He obfuscated his own record and deliberately misled the country about Obama's record. Tonight was his introduction to America -- a chance to showcase how Mitt Romney was creating a new guide to the future. This is the next generation Republican leader? Judging from the reaction, I don't think the country was impressed.

Hilary Rosen, a CNN contributor, is a Democratic political strategist and former chief executive of the Recording Industry Association of America.

'Gen Xer' Paul Ryan takes up GOP torch, makes case to young voters

David Gergen: Have Republicans found a young Reagan?

The delegates here in Tampa loved Ann Romney Tuesday night and loved Condi Rice Wednesday night. But Paul Ryan delivered the speech they have been longing for, and they exploded in enthusiasm. Conservatives will surely wonder whether they have found a young Reagan.

On the biggest stage of his life, Ryan spoke with the assurance, clarity and humor of a man of far more experience. He understood that the best way to make an effective indictment of President Barack Obama was to tell a story, and he did that well. As a CNN focus group said after, he seemed to do it as well without scaring people as an extremist.

Democrats will rightly take him on next week as they have sharply different views of how to create a fair and growing society. The press will rightly check his facts. Critics will rightly charge that he didn't spell out the Romney-Ryan economic plan. But Ryan accomplished something important: he pushed the debate onto a higher plane where we might get a more serious conversation about the tough, tough choices ahead.

David Gergen is a senior political analyst for CNN and has been an adviser to four presidents. A graduate of Harvard Law School, he is a professor of public service and director of the Center for Public Leadership at Harvard University's Kennedy School of Government. Follow him on Twitter.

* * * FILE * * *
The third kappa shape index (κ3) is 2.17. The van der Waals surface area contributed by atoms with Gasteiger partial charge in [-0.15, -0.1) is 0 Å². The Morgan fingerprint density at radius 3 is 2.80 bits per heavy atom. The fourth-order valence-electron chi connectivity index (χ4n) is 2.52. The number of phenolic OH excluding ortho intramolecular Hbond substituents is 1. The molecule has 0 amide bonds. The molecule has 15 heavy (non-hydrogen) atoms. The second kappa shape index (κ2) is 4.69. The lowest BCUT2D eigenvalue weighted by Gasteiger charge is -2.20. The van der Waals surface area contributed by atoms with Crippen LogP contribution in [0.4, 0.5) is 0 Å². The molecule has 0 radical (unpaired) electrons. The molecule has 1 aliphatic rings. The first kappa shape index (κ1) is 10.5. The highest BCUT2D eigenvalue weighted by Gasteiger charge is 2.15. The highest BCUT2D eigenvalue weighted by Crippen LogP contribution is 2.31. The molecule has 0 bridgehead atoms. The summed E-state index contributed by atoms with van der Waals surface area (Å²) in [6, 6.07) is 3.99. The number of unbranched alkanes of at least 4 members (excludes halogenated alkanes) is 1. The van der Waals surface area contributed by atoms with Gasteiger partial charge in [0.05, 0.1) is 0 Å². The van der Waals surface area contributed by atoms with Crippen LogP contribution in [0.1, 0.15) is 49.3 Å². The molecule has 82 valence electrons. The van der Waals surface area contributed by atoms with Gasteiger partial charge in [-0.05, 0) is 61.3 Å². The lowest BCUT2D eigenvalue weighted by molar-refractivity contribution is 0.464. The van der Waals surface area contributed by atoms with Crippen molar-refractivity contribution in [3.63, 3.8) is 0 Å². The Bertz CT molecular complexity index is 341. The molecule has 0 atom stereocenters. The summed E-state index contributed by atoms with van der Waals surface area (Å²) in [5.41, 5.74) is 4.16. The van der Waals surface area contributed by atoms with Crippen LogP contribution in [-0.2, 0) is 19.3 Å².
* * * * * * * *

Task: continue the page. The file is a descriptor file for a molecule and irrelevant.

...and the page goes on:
Reihan Salam: Rice and Martinez make the strongest impression

It is striking that the standouts of the Republican National Convention so far -- Condoleezza Rice, the African-American Stanford political scientist who served as secretary of state during George W. Bush's second term; and Susana Martinez, the first Latina governor of New Mexico -- represent what remains a very white, very Anglo party.

For Republicans looking to the future, this is very good news indeed. Though many GOP stalwarts lamented their weak 2012 presidential field, the last two days have demonstrated that the party has a very deep bench.

While Paul Ryan gave an extremely effective, politically savvy speech, it is Rice and Martinez who made the strongest impression, and who seemed to demonstrate that the Republican party is broad, inclusive, and forward-looking. Though it's hard to tell if this year's RNC will do anything to change hardened public perceptions, its selection of speakers has been almost unbelievably good.

Reihan Salam, a CNN contributor, is a writer for the National Review's "The Agenda" blog; a columnist for Reuters Opinion; a policy advisor for e21, a non-partisan economic research group; and co-author of "Grand New Party: How Conservatives Can Win the Working Class and Save the American Dream."